Hay’s research led to a diet based on the theory that health was affected by the chemical process of digestion. The body uses an alkaline digestive process for carbohydrates, the group that Hay classified as consisting of starchy foods and sweet things. The digestion of proteins involved acid. If carbohydrates and proteins were consumed at the same time, the alkaline process was interrupted by the acid process. Combining incompatible foods caused acidosis, the accumulation of excess acid in body fluids. Hay linked the combination of foods to medical conditions like Bright’s disease and diabetes. The wrong combinations “drained vitality” and caused people to gain weight.
Hay maintained that the solution was to eat proteins at one meal and carbohydrates at another. He classified fruits with acids. Hay labeled vegetables in the neutral category that could be consumed with either group. He also advocated the daily administration of an enema to cleanse the colon.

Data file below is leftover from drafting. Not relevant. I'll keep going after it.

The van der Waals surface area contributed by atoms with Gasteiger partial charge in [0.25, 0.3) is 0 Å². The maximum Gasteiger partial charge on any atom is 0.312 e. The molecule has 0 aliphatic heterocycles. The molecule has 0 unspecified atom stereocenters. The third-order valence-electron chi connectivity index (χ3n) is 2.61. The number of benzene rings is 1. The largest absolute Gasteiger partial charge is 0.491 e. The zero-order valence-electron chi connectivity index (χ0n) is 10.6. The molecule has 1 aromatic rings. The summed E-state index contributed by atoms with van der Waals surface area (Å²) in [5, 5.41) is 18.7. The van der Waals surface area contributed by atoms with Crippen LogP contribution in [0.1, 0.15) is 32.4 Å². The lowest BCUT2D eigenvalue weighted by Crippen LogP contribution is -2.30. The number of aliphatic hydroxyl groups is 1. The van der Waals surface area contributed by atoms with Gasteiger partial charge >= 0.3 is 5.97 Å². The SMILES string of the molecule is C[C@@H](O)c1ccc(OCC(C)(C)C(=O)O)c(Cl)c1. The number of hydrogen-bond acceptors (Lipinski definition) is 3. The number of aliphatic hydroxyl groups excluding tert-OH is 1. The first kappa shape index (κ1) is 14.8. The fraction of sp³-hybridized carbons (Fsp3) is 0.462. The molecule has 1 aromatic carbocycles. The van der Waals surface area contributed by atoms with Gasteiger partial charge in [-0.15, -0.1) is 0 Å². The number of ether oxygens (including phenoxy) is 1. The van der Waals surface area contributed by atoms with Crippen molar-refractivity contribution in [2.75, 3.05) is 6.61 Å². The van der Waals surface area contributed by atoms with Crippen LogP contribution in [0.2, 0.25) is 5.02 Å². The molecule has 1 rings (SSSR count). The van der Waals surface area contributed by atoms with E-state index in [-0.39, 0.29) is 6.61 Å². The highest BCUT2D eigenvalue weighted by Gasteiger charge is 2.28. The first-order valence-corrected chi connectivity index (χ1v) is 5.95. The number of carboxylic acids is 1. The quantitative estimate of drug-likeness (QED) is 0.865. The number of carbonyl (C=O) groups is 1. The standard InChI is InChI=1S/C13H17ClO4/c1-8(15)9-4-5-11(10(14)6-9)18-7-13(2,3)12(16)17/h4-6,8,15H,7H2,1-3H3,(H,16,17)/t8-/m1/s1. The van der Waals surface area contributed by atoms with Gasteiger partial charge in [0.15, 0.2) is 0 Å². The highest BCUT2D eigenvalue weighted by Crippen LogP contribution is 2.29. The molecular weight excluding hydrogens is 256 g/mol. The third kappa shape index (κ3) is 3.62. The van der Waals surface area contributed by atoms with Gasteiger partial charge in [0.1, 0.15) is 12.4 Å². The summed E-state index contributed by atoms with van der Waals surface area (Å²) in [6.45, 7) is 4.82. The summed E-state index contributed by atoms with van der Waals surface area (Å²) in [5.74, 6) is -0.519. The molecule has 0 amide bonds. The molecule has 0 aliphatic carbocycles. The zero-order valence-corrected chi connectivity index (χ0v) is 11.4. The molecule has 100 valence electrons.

The Hay diet was credited with curing the doctor. He pointed out in Health via Food that the book was written 24 years after his bleak diagnosis. Hay said that after changing his eating habits that his blood pressure was lower, the swelling caused by fluid was gone, and he could run quickly and at a distance.
He gave up his traditional medical practice, surgery and administering drugs. He believed that his eating plan was more beneficial. Hay introduced his diet in 1911 and spent the rest of his life promoting it. He lectured in the United States and Canada and wrote books. The Medical Millennium was published in 1927, followed by Health via Food in 1929 and A New Health Era in 1939.
In addition to writing diet books, Hay used the diet to treats patients at sanatoriums. He worked as the medical director of the East Aurora Sun Diet and Health Sanatorium in New York state from 1927 through 1932. He then founded the Pocono Haven Sanatorium Hotel in Mount Pocono, Pa. He served as its director until he died in a traffic accident in 1940.
Hay’s eating plan was the forerunner of late 20th century food-combining diet including Stephen’s Twiggs’ Kensington Diet and Judy Mazel’s New Beverly Hills Diet.